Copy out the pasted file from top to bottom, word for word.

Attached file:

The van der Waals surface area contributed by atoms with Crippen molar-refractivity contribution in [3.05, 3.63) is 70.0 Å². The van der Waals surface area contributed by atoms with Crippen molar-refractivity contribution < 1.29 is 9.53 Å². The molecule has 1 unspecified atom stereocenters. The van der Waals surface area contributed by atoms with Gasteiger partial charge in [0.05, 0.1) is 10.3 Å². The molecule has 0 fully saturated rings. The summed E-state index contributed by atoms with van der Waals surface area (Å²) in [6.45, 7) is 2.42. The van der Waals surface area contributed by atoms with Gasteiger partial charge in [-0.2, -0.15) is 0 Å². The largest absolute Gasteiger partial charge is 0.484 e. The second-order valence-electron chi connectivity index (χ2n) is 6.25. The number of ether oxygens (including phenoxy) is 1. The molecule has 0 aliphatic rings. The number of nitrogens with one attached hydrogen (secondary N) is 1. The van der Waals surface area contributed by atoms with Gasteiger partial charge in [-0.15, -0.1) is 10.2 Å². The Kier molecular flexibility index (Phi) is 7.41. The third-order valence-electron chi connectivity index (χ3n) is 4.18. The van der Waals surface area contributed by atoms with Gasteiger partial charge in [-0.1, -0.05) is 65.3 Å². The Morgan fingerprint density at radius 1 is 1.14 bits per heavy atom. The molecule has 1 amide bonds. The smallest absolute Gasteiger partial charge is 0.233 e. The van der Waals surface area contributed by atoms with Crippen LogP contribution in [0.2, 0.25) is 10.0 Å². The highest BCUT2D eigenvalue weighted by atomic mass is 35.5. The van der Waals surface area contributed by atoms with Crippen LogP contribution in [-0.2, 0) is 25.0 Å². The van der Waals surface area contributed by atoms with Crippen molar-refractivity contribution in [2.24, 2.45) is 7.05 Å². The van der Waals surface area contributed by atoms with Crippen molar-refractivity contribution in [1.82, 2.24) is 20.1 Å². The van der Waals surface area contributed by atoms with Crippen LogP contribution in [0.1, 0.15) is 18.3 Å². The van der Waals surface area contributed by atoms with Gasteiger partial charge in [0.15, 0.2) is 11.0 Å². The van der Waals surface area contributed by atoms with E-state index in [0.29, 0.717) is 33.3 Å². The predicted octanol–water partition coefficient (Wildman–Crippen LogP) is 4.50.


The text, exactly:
The van der Waals surface area contributed by atoms with Crippen molar-refractivity contribution in [3.05, 3.63) is 70.0 Å². The van der Waals surface area contributed by atoms with Crippen molar-refractivity contribution < 1.29 is 9.53 Å². The molecule has 1 unspecified atom stereocenters. The van der Waals surface area contributed by atoms with Gasteiger partial charge in [0.05, 0.1) is 10.3 Å². The molecule has 0 fully saturated rings. The summed E-state index contributed by atoms with van der Waals surface area (Å²) in [6.45, 7) is 2.42. The van der Waals surface area contributed by atoms with Gasteiger partial charge in [-0.2, -0.15) is 0 Å². The largest absolute Gasteiger partial charge is 0.484 e. The second-order valence-electron chi connectivity index (χ2n) is 6.25. The number of ether oxygens (including phenoxy) is 1. The molecule has 0 aliphatic rings. The number of nitrogens with one attached hydrogen (secondary N) is 1. The van der Waals surface area contributed by atoms with Gasteiger partial charge in [-0.15, -0.1) is 10.2 Å². The Kier molecular flexibility index (Phi) is 7.41. The third-order valence-electron chi connectivity index (χ3n) is 4.18. The van der Waals surface area contributed by atoms with Gasteiger partial charge in [-0.1, -0.05) is 65.3 Å². The Morgan fingerprint density at radius 1 is 1.14 bits per heavy atom. The molecule has 1 amide bonds. The smallest absolute Gasteiger partial charge is 0.233 e. The van der Waals surface area contributed by atoms with Crippen LogP contribution in [0.2, 0.25) is 10.0 Å². The highest BCUT2D eigenvalue weighted by atomic mass is 35.5. The van der Waals surface area contributed by atoms with Crippen LogP contribution in [-0.2, 0) is 25.0 Å². The van der Waals surface area contributed by atoms with Crippen molar-refractivity contribution in [2.24, 2.45) is 7.05 Å². The van der Waals surface area contributed by atoms with Crippen molar-refractivity contribution in [1.82, 2.24) is 20.1 Å². The van der Waals surface area contributed by atoms with Crippen LogP contribution in [0.1, 0.15) is 18.3 Å². The van der Waals surface area contributed by atoms with Gasteiger partial charge in [0.15, 0.2) is 11.0 Å². The van der Waals surface area contributed by atoms with E-state index in [0.29, 0.717) is 33.3 Å². The predicted octanol–water partition coefficient (Wildman–Crippen LogP) is 4.50.